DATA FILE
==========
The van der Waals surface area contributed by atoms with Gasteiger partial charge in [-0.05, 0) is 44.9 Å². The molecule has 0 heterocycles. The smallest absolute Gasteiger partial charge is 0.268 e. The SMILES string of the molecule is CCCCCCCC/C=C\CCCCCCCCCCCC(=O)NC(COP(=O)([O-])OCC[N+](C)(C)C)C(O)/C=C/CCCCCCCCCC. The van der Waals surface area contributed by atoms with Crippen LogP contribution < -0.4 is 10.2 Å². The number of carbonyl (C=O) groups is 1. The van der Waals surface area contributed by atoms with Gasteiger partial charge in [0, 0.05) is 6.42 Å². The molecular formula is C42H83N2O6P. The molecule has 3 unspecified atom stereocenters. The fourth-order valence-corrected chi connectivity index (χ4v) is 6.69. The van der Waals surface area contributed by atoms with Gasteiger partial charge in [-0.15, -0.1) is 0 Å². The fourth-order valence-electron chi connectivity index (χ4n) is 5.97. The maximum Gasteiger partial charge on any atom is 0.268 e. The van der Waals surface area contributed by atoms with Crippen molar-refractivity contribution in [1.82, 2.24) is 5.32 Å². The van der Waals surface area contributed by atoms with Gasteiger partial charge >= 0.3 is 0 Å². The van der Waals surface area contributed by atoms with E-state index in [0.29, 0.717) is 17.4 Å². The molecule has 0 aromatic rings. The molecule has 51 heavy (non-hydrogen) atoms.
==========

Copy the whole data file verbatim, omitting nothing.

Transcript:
The van der Waals surface area contributed by atoms with Gasteiger partial charge in [-0.05, 0) is 44.9 Å². The molecule has 0 heterocycles. The smallest absolute Gasteiger partial charge is 0.268 e. The SMILES string of the molecule is CCCCCCCC/C=C\CCCCCCCCCCCC(=O)NC(COP(=O)([O-])OCC[N+](C)(C)C)C(O)/C=C/CCCCCCCCCC. The van der Waals surface area contributed by atoms with Crippen LogP contribution < -0.4 is 10.2 Å². The number of carbonyl (C=O) groups is 1. The van der Waals surface area contributed by atoms with Gasteiger partial charge in [0, 0.05) is 6.42 Å². The molecular formula is C42H83N2O6P. The molecule has 3 unspecified atom stereocenters. The fourth-order valence-corrected chi connectivity index (χ4v) is 6.69. The van der Waals surface area contributed by atoms with Gasteiger partial charge in [-0.15, -0.1) is 0 Å². The fourth-order valence-electron chi connectivity index (χ4n) is 5.97. The maximum Gasteiger partial charge on any atom is 0.268 e. The van der Waals surface area contributed by atoms with Crippen molar-refractivity contribution in [1.82, 2.24) is 5.32 Å². The van der Waals surface area contributed by atoms with Gasteiger partial charge >= 0.3 is 0 Å². The van der Waals surface area contributed by atoms with E-state index in [0.29, 0.717) is 17.4 Å². The molecule has 0 aromatic rings. The molecule has 51 heavy (non-hydrogen) atoms.